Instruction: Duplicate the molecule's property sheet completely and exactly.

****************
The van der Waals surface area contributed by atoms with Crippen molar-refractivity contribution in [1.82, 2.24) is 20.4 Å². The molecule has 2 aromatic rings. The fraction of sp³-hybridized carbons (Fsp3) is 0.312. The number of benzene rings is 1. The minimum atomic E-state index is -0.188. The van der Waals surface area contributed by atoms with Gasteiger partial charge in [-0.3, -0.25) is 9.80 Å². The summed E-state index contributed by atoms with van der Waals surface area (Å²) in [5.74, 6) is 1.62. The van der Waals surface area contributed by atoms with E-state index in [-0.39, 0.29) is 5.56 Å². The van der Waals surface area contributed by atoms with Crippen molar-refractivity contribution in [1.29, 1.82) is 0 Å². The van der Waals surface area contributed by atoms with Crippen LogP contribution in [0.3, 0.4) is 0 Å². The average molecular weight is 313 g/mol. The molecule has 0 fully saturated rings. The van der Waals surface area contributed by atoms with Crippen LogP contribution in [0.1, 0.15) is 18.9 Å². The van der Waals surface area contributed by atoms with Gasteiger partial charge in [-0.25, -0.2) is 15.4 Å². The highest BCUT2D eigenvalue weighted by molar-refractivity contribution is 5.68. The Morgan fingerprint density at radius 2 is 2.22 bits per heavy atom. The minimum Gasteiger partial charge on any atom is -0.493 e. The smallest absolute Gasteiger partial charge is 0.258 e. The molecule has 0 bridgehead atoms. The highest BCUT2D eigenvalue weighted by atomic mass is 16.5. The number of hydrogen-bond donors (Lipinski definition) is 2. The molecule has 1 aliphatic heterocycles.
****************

The van der Waals surface area contributed by atoms with Crippen molar-refractivity contribution in [1.82, 2.24) is 20.4 Å². The molecule has 2 aromatic rings. The fraction of sp³-hybridized carbons (Fsp3) is 0.312. The number of benzene rings is 1. The minimum atomic E-state index is -0.188. The van der Waals surface area contributed by atoms with Gasteiger partial charge in [-0.3, -0.25) is 9.80 Å². The summed E-state index contributed by atoms with van der Waals surface area (Å²) in [5.74, 6) is 1.62. The van der Waals surface area contributed by atoms with E-state index in [-0.39, 0.29) is 5.56 Å². The van der Waals surface area contributed by atoms with Crippen molar-refractivity contribution in [1.29, 1.82) is 0 Å². The van der Waals surface area contributed by atoms with Crippen LogP contribution in [0.3, 0.4) is 0 Å². The average molecular weight is 313 g/mol. The molecule has 0 fully saturated rings. The van der Waals surface area contributed by atoms with Crippen LogP contribution in [0.1, 0.15) is 18.9 Å². The van der Waals surface area contributed by atoms with Gasteiger partial charge in [-0.25, -0.2) is 15.4 Å². The highest BCUT2D eigenvalue weighted by molar-refractivity contribution is 5.68. The Morgan fingerprint density at radius 2 is 2.22 bits per heavy atom. The minimum Gasteiger partial charge on any atom is -0.493 e. The smallest absolute Gasteiger partial charge is 0.258 e. The molecule has 0 bridgehead atoms. The highest BCUT2D eigenvalue weighted by atomic mass is 16.5. The number of hydrogen-bond donors (Lipinski definition) is 2. The molecule has 1 aliphatic heterocycles.